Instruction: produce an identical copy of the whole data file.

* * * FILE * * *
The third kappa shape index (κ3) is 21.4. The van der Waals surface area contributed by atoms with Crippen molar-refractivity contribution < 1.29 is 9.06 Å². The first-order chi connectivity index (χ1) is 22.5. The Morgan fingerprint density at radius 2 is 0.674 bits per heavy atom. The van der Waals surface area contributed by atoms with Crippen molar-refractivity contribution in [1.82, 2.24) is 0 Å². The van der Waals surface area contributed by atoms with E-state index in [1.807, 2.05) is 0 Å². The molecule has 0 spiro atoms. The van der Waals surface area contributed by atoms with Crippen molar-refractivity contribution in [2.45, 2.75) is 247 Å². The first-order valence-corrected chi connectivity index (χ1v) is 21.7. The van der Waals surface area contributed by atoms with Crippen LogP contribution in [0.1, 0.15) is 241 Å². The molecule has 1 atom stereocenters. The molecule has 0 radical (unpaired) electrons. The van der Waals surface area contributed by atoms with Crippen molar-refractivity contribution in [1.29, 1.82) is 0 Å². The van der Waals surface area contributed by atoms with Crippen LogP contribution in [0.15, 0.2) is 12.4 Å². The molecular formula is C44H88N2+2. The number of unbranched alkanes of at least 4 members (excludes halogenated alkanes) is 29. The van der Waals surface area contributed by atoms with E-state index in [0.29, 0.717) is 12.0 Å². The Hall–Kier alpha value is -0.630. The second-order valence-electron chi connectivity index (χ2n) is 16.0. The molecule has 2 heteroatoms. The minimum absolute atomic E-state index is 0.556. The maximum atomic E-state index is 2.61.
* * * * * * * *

The third kappa shape index (κ3) is 21.4. The van der Waals surface area contributed by atoms with Crippen molar-refractivity contribution < 1.29 is 9.06 Å². The first-order chi connectivity index (χ1) is 22.5. The Morgan fingerprint density at radius 2 is 0.674 bits per heavy atom. The van der Waals surface area contributed by atoms with Crippen molar-refractivity contribution in [1.82, 2.24) is 0 Å². The van der Waals surface area contributed by atoms with E-state index in [1.807, 2.05) is 0 Å². The molecule has 0 spiro atoms. The van der Waals surface area contributed by atoms with Crippen molar-refractivity contribution in [2.45, 2.75) is 247 Å². The first-order valence-corrected chi connectivity index (χ1v) is 21.7. The van der Waals surface area contributed by atoms with Crippen LogP contribution in [0.1, 0.15) is 241 Å². The molecule has 1 atom stereocenters. The molecule has 0 radical (unpaired) electrons. The van der Waals surface area contributed by atoms with Crippen molar-refractivity contribution in [1.29, 1.82) is 0 Å². The van der Waals surface area contributed by atoms with Crippen LogP contribution in [0.15, 0.2) is 12.4 Å². The molecular formula is C44H88N2+2. The number of unbranched alkanes of at least 4 members (excludes halogenated alkanes) is 29. The van der Waals surface area contributed by atoms with E-state index in [0.29, 0.717) is 12.0 Å². The Hall–Kier alpha value is -0.630. The second-order valence-electron chi connectivity index (χ2n) is 16.0. The molecule has 2 heteroatoms. The minimum absolute atomic E-state index is 0.556. The maximum atomic E-state index is 2.61.